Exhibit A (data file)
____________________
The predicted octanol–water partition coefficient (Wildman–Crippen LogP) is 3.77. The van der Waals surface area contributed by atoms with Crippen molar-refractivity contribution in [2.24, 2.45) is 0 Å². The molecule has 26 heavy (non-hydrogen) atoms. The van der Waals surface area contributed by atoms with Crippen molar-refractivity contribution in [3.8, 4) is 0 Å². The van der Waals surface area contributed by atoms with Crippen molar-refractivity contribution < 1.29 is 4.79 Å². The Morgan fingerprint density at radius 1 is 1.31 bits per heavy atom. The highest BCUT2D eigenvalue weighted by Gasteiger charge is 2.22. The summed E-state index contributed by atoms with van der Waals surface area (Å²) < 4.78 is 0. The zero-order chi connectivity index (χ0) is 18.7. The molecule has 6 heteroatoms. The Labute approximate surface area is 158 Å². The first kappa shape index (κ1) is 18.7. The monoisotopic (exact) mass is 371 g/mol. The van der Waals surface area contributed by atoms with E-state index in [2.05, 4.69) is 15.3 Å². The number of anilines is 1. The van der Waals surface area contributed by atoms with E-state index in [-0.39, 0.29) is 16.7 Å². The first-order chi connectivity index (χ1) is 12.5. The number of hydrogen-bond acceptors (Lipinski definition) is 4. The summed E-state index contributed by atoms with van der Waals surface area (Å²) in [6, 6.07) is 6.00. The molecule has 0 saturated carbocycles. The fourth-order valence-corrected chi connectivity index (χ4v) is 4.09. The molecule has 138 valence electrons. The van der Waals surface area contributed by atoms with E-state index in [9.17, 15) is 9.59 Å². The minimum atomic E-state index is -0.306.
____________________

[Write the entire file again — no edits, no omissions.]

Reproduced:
The predicted octanol–water partition coefficient (Wildman–Crippen LogP) is 3.77. The van der Waals surface area contributed by atoms with Crippen molar-refractivity contribution in [2.24, 2.45) is 0 Å². The molecule has 26 heavy (non-hydrogen) atoms. The van der Waals surface area contributed by atoms with Crippen molar-refractivity contribution in [3.8, 4) is 0 Å². The van der Waals surface area contributed by atoms with Crippen molar-refractivity contribution < 1.29 is 4.79 Å². The Morgan fingerprint density at radius 1 is 1.31 bits per heavy atom. The highest BCUT2D eigenvalue weighted by Gasteiger charge is 2.22. The summed E-state index contributed by atoms with van der Waals surface area (Å²) < 4.78 is 0. The zero-order chi connectivity index (χ0) is 18.7. The molecule has 6 heteroatoms. The Labute approximate surface area is 158 Å². The first kappa shape index (κ1) is 18.7. The monoisotopic (exact) mass is 371 g/mol. The van der Waals surface area contributed by atoms with E-state index in [2.05, 4.69) is 15.3 Å². The number of anilines is 1. The van der Waals surface area contributed by atoms with E-state index in [-0.39, 0.29) is 16.7 Å². The first-order chi connectivity index (χ1) is 12.5. The number of hydrogen-bond acceptors (Lipinski definition) is 4. The summed E-state index contributed by atoms with van der Waals surface area (Å²) in [6, 6.07) is 6.00. The molecule has 0 saturated carbocycles. The fourth-order valence-corrected chi connectivity index (χ4v) is 4.09. The molecule has 138 valence electrons. The van der Waals surface area contributed by atoms with E-state index in [9.17, 15) is 9.59 Å². The minimum atomic E-state index is -0.306.